Edward the Second's first act on coming to the throne was to recall Piers Gaveston whom his father had banished because he thought he was having an evil influence on his son, and the new King's devotion to the shrewd and avaricious Gaveston soon became a scandal. It was thought, however, that when Edward married the Princess who was reckoned to be one of the most beautiful in Europe, his inclinations would change. But nothing could make him swerve from his attachment to Gaveston, and Gaveston was clearly the man to make the most of the royal favour.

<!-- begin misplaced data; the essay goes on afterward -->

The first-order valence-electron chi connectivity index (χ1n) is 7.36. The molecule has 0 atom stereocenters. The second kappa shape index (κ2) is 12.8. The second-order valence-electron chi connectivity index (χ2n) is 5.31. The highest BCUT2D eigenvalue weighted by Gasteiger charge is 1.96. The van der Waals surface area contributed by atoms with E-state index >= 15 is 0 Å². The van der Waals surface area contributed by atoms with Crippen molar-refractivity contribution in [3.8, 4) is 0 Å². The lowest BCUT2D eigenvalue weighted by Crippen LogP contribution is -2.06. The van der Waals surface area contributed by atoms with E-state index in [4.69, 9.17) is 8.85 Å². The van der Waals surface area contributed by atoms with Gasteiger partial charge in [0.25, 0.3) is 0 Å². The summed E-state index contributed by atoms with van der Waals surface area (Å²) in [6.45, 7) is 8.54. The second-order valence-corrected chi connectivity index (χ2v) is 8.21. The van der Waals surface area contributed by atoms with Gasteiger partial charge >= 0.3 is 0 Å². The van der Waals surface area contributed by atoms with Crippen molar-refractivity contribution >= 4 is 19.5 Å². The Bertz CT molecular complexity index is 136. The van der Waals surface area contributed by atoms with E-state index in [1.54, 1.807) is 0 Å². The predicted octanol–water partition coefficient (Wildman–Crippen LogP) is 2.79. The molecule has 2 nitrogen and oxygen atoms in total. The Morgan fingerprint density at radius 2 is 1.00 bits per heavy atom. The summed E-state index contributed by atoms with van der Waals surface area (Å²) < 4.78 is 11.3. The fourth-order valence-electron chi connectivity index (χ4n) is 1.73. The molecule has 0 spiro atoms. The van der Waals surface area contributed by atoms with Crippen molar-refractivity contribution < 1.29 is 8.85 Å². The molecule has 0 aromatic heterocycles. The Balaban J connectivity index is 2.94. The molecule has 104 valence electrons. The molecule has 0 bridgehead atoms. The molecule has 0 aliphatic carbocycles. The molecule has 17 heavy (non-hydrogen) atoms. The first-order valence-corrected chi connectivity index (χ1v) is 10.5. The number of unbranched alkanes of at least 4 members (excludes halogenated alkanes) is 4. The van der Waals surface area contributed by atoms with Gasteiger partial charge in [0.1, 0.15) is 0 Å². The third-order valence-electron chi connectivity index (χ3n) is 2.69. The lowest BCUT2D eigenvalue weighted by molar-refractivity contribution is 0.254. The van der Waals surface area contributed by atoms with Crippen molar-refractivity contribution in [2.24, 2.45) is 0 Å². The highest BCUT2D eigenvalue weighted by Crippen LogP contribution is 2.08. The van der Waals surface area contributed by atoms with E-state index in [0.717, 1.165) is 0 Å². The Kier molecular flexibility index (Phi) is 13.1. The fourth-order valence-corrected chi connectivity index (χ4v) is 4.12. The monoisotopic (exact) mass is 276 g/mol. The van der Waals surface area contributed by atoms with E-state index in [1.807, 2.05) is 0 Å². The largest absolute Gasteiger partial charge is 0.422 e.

The new Queen Isabella, accustomed to adulation, was at first nonplussed by the King's attitude and then bitterly humiliated; and she was not a woman to forget or forgive. The country was in turmoil. The death of the first Edward had given the Scots the chance they had longed for and Robert the Bruce was the man to take advantage of it in such a way that he was finally able to defeat the English at Bannockburn. The influential barons rose in protest against the rule of Gaveston and led by the King's cousin, Lancaster, threatened civil war. Gaveston's arrogance and the King's folly in due course led to the murder on Blacklow Hill.